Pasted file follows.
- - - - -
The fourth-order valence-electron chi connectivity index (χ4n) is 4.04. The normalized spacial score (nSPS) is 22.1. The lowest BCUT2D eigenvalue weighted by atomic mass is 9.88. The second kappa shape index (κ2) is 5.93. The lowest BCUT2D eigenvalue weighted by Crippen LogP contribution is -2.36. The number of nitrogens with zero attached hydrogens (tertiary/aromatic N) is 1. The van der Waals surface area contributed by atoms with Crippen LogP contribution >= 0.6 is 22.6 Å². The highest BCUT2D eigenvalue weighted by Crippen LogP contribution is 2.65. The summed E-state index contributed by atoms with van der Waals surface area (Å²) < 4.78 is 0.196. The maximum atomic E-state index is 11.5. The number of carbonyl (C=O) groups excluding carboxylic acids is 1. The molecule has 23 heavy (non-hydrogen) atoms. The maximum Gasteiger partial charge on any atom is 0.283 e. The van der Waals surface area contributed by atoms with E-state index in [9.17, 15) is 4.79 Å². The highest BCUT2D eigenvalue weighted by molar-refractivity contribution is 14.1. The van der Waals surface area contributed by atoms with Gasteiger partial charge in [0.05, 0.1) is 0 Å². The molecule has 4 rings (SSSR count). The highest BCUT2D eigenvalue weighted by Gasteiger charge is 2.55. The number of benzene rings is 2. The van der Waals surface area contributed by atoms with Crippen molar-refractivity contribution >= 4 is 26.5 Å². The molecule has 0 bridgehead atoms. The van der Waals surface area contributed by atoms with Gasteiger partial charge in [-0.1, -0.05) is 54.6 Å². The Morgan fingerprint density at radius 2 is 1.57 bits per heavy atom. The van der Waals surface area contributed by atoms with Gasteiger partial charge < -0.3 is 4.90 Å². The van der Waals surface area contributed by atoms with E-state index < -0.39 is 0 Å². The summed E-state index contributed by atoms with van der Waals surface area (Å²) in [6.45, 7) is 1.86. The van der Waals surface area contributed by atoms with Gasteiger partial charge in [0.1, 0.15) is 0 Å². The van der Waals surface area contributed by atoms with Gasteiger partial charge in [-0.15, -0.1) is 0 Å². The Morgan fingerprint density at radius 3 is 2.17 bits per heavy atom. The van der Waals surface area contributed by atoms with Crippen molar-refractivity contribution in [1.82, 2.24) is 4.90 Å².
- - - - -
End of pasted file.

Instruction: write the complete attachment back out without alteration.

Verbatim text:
The fourth-order valence-electron chi connectivity index (χ4n) is 4.04. The normalized spacial score (nSPS) is 22.1. The lowest BCUT2D eigenvalue weighted by atomic mass is 9.88. The second kappa shape index (κ2) is 5.93. The lowest BCUT2D eigenvalue weighted by Crippen LogP contribution is -2.36. The number of nitrogens with zero attached hydrogens (tertiary/aromatic N) is 1. The van der Waals surface area contributed by atoms with Crippen LogP contribution >= 0.6 is 22.6 Å². The highest BCUT2D eigenvalue weighted by Crippen LogP contribution is 2.65. The summed E-state index contributed by atoms with van der Waals surface area (Å²) < 4.78 is 0.196. The maximum atomic E-state index is 11.5. The number of carbonyl (C=O) groups excluding carboxylic acids is 1. The molecule has 23 heavy (non-hydrogen) atoms. The maximum Gasteiger partial charge on any atom is 0.283 e. The van der Waals surface area contributed by atoms with E-state index in [9.17, 15) is 4.79 Å². The highest BCUT2D eigenvalue weighted by molar-refractivity contribution is 14.1. The van der Waals surface area contributed by atoms with Gasteiger partial charge in [0.05, 0.1) is 0 Å². The molecule has 4 rings (SSSR count). The highest BCUT2D eigenvalue weighted by Gasteiger charge is 2.55. The number of benzene rings is 2. The van der Waals surface area contributed by atoms with Crippen molar-refractivity contribution >= 4 is 26.5 Å². The molecule has 0 bridgehead atoms. The van der Waals surface area contributed by atoms with Gasteiger partial charge in [-0.1, -0.05) is 54.6 Å². The Morgan fingerprint density at radius 2 is 1.57 bits per heavy atom. The van der Waals surface area contributed by atoms with Gasteiger partial charge < -0.3 is 4.90 Å². The van der Waals surface area contributed by atoms with E-state index < -0.39 is 0 Å². The summed E-state index contributed by atoms with van der Waals surface area (Å²) in [6.45, 7) is 1.86. The van der Waals surface area contributed by atoms with Gasteiger partial charge in [0.1, 0.15) is 0 Å². The van der Waals surface area contributed by atoms with Gasteiger partial charge in [-0.15, -0.1) is 0 Å². The Morgan fingerprint density at radius 3 is 2.17 bits per heavy atom. The van der Waals surface area contributed by atoms with Crippen molar-refractivity contribution in [1.82, 2.24) is 4.90 Å².